Citation: Erkenbrack, E. M., Ako-Asare, K., Miller, E., Tekelenburg, S., Thompson, J. R., & Romano, L. (2016). Ancestral state reconstruction by comparative analysis of a GRN kernel operating in echinoderms. Development Genes and Evolution, 226(1), 37-45.
A Conserved Role for VEGF Signaling in Specification of Homologous Mesenchymal Cell Types Positioned at Spatially Distinct Developmental Addresses in Early Development of Sea Urchins
Comparative studies of early development in echinoderms are revealing the tempo and mode of alterations to developmental gene regulatory networks and to the cell types they specify. In euechinoid sea urchins, skeletogenic mesenchyme (SM) ingresses prior to gastrulation at the vegetal pole and aligns into a ring-like array with two bilateral pockets of cells, the sites where spiculogenesis will later occur. In cidaroid sea urchins, the anciently diverged sister clade to euechinoid sea urchins, a homologous SM cell type ingresses later in development, after gastrulation has commenced, and consequently at a distinct developmental address. Thus, a heterochronic shift of ingression of the SM cell type occurred in one of the echinoid lineages. In euechinoids, speci cation and migration of SM are facilitated by vascular endothelial growth factor (VEGF) signaling. We describe spatiotemporal expression of vegf and vegfr and experimental manipulations target- ing VEGF signaling in the cidaroid Eucidaris tribuloides.
Paleogenomics of echinoids reveals an ancient origin for the double-negative specification of micromeres in sea urchins
Establishing a timeline for the evolution of novelties is a common, unifying goal at the intersection of evolutionary and developmental biology. Analyses of gene regulatory networks (GRNs) provides the ability to understand the underlying genetic and developmental mechanisms responsible for the origin of morphological structures both in the development of an individual and across entire evolutionary lineages. Accurately dating GRN novelties, thereby establishing a timeline for GRN evolution, is necessary to answer questions about the rate at which GRNs and their subcircuits evolve, and to tie their evolution to paleoenvironmental and paleoecological changes. Paleogenomics unites the fossil record and all aspects of deep time, with modern genomics and developmental biology to understand the evolution of genomes in evolutionary time. Recent work on the regulatory genomic basis of development in cidaroid echinoids, sand dollars, heart urchins, and other nonmodel echinoderms provides an ideal dataset with which to explore GRN evolution in a comparative framework. Using divergence time estimation and ancestral state reconstructions, we have determined the age of the double-negative gate (DNG), the subcircuit which specifies micromeres and skeletogenic cells in Strongylocentrotus purpuratus. We have determined that the DNG has likely been used for euechinoid echinoid micromere specification since at least the Late Triassic. The innovation of the DNG thus predates the burst of post-Paleozoic echinoid morphological diversification that began in the Early Jurassic. Paleogenomics has wide applicability for the integration of deep time and molecular developmental data, and has wide utility in rigorously establishing timelines for GRN evolution.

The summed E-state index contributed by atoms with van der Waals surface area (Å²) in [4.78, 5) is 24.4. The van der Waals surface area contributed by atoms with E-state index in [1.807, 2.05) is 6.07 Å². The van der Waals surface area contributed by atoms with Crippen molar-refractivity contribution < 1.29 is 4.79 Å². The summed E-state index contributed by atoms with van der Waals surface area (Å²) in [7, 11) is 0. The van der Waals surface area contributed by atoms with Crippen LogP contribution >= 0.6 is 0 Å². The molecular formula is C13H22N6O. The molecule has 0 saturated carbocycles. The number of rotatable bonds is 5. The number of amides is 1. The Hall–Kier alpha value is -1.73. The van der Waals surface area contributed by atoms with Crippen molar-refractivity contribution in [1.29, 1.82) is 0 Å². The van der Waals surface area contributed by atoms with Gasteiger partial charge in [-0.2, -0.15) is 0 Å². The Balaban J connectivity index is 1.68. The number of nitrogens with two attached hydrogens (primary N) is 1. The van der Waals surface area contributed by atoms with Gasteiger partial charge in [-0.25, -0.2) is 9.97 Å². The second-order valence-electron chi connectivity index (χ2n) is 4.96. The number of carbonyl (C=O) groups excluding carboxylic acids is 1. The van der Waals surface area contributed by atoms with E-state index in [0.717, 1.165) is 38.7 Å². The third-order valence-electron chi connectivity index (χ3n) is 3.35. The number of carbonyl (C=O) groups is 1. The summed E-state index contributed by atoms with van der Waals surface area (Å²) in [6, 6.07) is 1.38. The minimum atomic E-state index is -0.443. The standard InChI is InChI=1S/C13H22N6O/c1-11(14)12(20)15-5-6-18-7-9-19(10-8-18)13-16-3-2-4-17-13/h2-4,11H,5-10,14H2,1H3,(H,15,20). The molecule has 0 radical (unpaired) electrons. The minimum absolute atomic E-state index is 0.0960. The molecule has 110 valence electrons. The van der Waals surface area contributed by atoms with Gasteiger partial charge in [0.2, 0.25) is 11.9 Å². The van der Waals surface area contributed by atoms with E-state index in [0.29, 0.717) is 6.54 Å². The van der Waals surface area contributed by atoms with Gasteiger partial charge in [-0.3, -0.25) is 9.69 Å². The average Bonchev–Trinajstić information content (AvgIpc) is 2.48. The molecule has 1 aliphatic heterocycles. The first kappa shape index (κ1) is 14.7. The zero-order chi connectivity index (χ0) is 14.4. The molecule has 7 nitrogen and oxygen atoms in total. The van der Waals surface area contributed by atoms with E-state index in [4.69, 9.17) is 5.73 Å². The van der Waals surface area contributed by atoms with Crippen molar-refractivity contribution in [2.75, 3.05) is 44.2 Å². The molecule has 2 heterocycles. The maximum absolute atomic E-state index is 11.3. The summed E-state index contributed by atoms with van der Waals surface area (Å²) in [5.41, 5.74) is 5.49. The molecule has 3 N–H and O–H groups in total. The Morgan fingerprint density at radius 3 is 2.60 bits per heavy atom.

© 2016 Eric M Erkenbrack and Cell Press. All rights reserved.